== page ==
The KZ-Gedenkstätte Neuengamme (Neuengamme memorial site) is located at Jean-Dolidier-Weg 75 in Bergedorf. A first memorial was erected in 1953 on the site of the former camp garden. It was expanded in 1965, and a "document house" was added in 1981. In 1989, the Hamburg Senate decided that the prisons erected in 1950 and 1970 on the camp site should be relocated. The older one was closed in 2003, the newer in 2006. In 2005 a new memorial site and museum were opened. Since 1985, there are also memorials at the subcamps Fuhlsbüttelmarker and Sasel, and in the Bullenhuser Dammmarker school, where a number of children were murdered after being subjected to medical experiments.

Three of the camp's outposts also serve as public memorials. These are located at Bullenhuser Damm, Kritenbarg 8marker and Suhrenkamp 98marker.

The first of these is a memorial to the murder of 20 children from the Auschwitzmarker concentration camp who had been taken to Hamburgmarker and abused for medical experiments. On April 20, 1945, only weeks before the war was over, they were killed to cover up that crime. The second is an outpost of Neuengamme concentration camp in Hamburg-Sasel where Jewish women from the Łódź Ghetto in Polandmarker were forced to do construction work. The third one is located inside the gatehouse of the Fuhlsbüttelmarker penitentiary. Parts of this complex served as concentration camp for communists, opponents of the regime and many other groups. About 450 inmates were murdered here during the Nazi reign.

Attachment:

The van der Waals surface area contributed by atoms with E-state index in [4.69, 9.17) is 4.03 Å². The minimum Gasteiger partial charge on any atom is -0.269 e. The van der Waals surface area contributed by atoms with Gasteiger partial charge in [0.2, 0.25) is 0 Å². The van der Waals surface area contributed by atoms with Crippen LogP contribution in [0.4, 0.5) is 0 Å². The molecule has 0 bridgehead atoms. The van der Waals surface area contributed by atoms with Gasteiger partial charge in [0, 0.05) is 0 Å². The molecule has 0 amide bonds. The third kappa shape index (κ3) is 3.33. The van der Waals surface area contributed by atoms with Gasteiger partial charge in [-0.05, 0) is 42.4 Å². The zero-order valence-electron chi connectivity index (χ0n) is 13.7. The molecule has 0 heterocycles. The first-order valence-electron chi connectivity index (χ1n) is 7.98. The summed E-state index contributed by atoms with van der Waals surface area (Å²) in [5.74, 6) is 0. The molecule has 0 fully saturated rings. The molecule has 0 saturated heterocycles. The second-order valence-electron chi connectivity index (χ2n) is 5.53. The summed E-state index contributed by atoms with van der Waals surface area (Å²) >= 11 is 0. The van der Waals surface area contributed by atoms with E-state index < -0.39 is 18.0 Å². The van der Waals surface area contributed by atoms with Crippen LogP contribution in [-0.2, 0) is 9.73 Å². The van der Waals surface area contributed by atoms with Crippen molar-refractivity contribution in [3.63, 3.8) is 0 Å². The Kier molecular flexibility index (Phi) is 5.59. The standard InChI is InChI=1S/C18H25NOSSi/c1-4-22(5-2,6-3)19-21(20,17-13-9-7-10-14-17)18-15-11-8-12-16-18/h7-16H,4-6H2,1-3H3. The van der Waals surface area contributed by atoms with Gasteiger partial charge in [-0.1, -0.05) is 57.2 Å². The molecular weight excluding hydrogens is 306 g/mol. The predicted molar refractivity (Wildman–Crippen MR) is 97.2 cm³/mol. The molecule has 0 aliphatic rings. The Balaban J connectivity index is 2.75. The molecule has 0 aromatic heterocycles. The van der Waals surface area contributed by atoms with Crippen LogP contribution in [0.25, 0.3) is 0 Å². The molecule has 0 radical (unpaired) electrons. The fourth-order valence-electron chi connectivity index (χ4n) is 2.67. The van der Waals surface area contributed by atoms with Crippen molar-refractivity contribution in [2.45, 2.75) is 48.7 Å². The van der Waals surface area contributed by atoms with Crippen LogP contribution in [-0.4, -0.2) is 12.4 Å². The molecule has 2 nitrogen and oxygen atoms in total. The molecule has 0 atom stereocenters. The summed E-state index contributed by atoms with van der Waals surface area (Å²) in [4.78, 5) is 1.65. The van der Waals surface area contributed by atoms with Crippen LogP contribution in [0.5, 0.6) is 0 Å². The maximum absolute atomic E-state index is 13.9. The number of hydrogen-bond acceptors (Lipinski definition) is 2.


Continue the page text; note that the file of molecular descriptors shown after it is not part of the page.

Ongoing historical research

Reconstructed railway wagon at the Neuengamme memorial in which prisoners were transported.

Due to the demolition of the Neuengamme camp and its records by the SSmarker in 1945 and the transportation of inmates to other subcamps or other working locations, the historical work is difficult and ongoing. For example: in 1967 the German Federal Ministry of Justice stated the camp from September 1, 1938 until May 5, 1945. In 2008, the organisation of the Neuengamme memorial site (German: KZ-Gedenkstätte Neuengamme)—an establishment of the Hamburg Ministry of Culture, Sports and Media—stated that the empty camp was explored by British forces on May 2, 1945 and the last inmates were liberated in Flensburgmarker on May 10, 1945. The United States Holocaust Memorial Museummarker stated that the camp was established on December 13, 1938 and liberated on May 4, 1945.

See also


  1. Schwarberg, Günther: Angriffsziel „Cap Arcona“. Überarb. Neuauflage, Göttingen 1998.“
  2. Website concentration camp memorial